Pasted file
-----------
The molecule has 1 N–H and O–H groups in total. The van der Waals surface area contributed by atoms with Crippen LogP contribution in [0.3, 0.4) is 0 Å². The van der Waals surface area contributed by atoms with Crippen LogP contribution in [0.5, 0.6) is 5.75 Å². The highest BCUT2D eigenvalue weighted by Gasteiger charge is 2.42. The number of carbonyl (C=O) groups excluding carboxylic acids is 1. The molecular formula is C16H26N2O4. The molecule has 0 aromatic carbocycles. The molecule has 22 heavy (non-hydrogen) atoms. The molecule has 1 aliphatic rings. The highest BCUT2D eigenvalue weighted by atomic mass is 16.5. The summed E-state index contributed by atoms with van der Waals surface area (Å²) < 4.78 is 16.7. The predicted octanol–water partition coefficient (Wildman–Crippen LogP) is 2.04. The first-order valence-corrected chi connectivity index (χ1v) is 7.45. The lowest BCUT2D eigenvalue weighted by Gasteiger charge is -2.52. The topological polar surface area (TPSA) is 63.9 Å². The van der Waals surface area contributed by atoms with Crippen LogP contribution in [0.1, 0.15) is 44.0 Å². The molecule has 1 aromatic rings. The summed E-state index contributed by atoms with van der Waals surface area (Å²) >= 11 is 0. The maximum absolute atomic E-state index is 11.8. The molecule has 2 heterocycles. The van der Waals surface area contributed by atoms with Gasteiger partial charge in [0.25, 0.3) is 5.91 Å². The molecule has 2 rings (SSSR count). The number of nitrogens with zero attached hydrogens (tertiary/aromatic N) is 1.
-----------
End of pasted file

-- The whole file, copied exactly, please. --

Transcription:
The molecule has 1 N–H and O–H groups in total. The van der Waals surface area contributed by atoms with Crippen LogP contribution in [0.3, 0.4) is 0 Å². The van der Waals surface area contributed by atoms with Crippen LogP contribution in [0.5, 0.6) is 5.75 Å². The highest BCUT2D eigenvalue weighted by Gasteiger charge is 2.42. The number of carbonyl (C=O) groups excluding carboxylic acids is 1. The molecular formula is C16H26N2O4. The molecule has 0 aromatic carbocycles. The molecule has 22 heavy (non-hydrogen) atoms. The molecule has 1 aliphatic rings. The highest BCUT2D eigenvalue weighted by atomic mass is 16.5. The summed E-state index contributed by atoms with van der Waals surface area (Å²) < 4.78 is 16.7. The predicted octanol–water partition coefficient (Wildman–Crippen LogP) is 2.04. The first-order valence-corrected chi connectivity index (χ1v) is 7.45. The lowest BCUT2D eigenvalue weighted by Gasteiger charge is -2.52. The topological polar surface area (TPSA) is 63.9 Å². The van der Waals surface area contributed by atoms with Crippen LogP contribution in [0.1, 0.15) is 44.0 Å². The molecule has 1 aromatic rings. The summed E-state index contributed by atoms with van der Waals surface area (Å²) >= 11 is 0. The maximum absolute atomic E-state index is 11.8. The molecule has 2 heterocycles. The van der Waals surface area contributed by atoms with Gasteiger partial charge in [0.25, 0.3) is 5.91 Å². The molecule has 2 rings (SSSR count). The number of nitrogens with zero attached hydrogens (tertiary/aromatic N) is 1.